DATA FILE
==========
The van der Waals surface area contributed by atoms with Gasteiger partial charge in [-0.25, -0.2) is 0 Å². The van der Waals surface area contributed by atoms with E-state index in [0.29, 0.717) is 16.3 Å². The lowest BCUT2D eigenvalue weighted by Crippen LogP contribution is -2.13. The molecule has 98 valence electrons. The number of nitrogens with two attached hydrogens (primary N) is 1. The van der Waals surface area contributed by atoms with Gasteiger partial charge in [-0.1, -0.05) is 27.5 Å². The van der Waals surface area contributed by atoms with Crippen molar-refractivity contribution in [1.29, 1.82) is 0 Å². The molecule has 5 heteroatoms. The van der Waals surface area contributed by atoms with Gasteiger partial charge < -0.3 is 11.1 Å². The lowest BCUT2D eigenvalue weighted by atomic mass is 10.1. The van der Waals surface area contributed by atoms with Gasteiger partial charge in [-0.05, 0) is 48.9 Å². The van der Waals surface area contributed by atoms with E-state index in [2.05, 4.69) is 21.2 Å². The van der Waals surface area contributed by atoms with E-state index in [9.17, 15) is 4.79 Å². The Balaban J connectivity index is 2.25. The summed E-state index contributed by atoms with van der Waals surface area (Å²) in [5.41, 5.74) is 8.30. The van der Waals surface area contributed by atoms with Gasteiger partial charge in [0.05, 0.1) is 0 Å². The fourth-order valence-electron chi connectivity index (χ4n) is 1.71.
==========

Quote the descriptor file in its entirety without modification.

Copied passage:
The van der Waals surface area contributed by atoms with Gasteiger partial charge in [-0.25, -0.2) is 0 Å². The van der Waals surface area contributed by atoms with E-state index in [0.29, 0.717) is 16.3 Å². The lowest BCUT2D eigenvalue weighted by Crippen LogP contribution is -2.13. The molecule has 98 valence electrons. The number of nitrogens with two attached hydrogens (primary N) is 1. The van der Waals surface area contributed by atoms with Gasteiger partial charge in [-0.1, -0.05) is 27.5 Å². The van der Waals surface area contributed by atoms with Crippen molar-refractivity contribution in [1.29, 1.82) is 0 Å². The molecule has 5 heteroatoms. The van der Waals surface area contributed by atoms with Gasteiger partial charge < -0.3 is 11.1 Å². The lowest BCUT2D eigenvalue weighted by atomic mass is 10.1. The van der Waals surface area contributed by atoms with Gasteiger partial charge in [-0.05, 0) is 48.9 Å². The van der Waals surface area contributed by atoms with E-state index in [2.05, 4.69) is 21.2 Å². The van der Waals surface area contributed by atoms with E-state index in [9.17, 15) is 4.79 Å². The Balaban J connectivity index is 2.25. The summed E-state index contributed by atoms with van der Waals surface area (Å²) in [5.41, 5.74) is 8.30. The van der Waals surface area contributed by atoms with Gasteiger partial charge in [0.05, 0.1) is 0 Å². The fourth-order valence-electron chi connectivity index (χ4n) is 1.71.